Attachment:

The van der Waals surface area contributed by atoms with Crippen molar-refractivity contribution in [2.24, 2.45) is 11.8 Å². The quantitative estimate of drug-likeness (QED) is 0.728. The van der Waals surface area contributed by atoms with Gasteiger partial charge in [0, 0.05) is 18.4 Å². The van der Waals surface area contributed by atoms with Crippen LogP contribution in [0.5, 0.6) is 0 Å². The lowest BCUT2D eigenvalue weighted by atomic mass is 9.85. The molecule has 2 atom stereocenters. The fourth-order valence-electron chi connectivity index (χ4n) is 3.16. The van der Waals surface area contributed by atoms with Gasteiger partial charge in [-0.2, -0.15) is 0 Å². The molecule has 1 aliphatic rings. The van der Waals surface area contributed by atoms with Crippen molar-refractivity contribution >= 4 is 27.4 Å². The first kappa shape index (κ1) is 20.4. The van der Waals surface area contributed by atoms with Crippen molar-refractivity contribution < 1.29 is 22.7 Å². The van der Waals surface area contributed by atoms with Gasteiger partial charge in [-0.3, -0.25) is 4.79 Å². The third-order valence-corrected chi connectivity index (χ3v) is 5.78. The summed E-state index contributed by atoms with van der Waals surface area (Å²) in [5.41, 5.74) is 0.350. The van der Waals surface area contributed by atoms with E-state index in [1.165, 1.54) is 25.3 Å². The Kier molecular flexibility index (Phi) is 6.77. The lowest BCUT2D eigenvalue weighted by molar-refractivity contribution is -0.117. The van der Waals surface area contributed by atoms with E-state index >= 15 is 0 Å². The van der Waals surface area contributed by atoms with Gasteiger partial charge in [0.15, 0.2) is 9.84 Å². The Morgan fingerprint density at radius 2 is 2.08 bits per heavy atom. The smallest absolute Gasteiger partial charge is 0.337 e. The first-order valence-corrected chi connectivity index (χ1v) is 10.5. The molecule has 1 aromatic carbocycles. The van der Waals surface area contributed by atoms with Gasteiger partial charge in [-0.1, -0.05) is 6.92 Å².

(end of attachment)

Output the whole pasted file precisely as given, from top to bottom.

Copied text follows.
The van der Waals surface area contributed by atoms with Crippen molar-refractivity contribution in [2.24, 2.45) is 11.8 Å². The quantitative estimate of drug-likeness (QED) is 0.728. The van der Waals surface area contributed by atoms with Gasteiger partial charge in [0, 0.05) is 18.4 Å². The van der Waals surface area contributed by atoms with Crippen LogP contribution in [0.5, 0.6) is 0 Å². The lowest BCUT2D eigenvalue weighted by atomic mass is 9.85. The molecule has 2 atom stereocenters. The fourth-order valence-electron chi connectivity index (χ4n) is 3.16. The van der Waals surface area contributed by atoms with Gasteiger partial charge in [-0.2, -0.15) is 0 Å². The molecule has 1 aliphatic rings. The van der Waals surface area contributed by atoms with Crippen molar-refractivity contribution >= 4 is 27.4 Å². The first kappa shape index (κ1) is 20.4. The van der Waals surface area contributed by atoms with Crippen molar-refractivity contribution < 1.29 is 22.7 Å². The van der Waals surface area contributed by atoms with Gasteiger partial charge in [-0.3, -0.25) is 4.79 Å². The third-order valence-corrected chi connectivity index (χ3v) is 5.78. The summed E-state index contributed by atoms with van der Waals surface area (Å²) in [5.41, 5.74) is 0.350. The van der Waals surface area contributed by atoms with E-state index in [1.165, 1.54) is 25.3 Å². The Kier molecular flexibility index (Phi) is 6.77. The lowest BCUT2D eigenvalue weighted by molar-refractivity contribution is -0.117. The van der Waals surface area contributed by atoms with E-state index >= 15 is 0 Å². The van der Waals surface area contributed by atoms with Gasteiger partial charge in [0.15, 0.2) is 9.84 Å². The Morgan fingerprint density at radius 2 is 2.08 bits per heavy atom. The smallest absolute Gasteiger partial charge is 0.337 e. The first-order valence-corrected chi connectivity index (χ1v) is 10.5. The molecule has 1 aromatic carbocycles. The van der Waals surface area contributed by atoms with Gasteiger partial charge in [-0.1, -0.05) is 6.92 Å².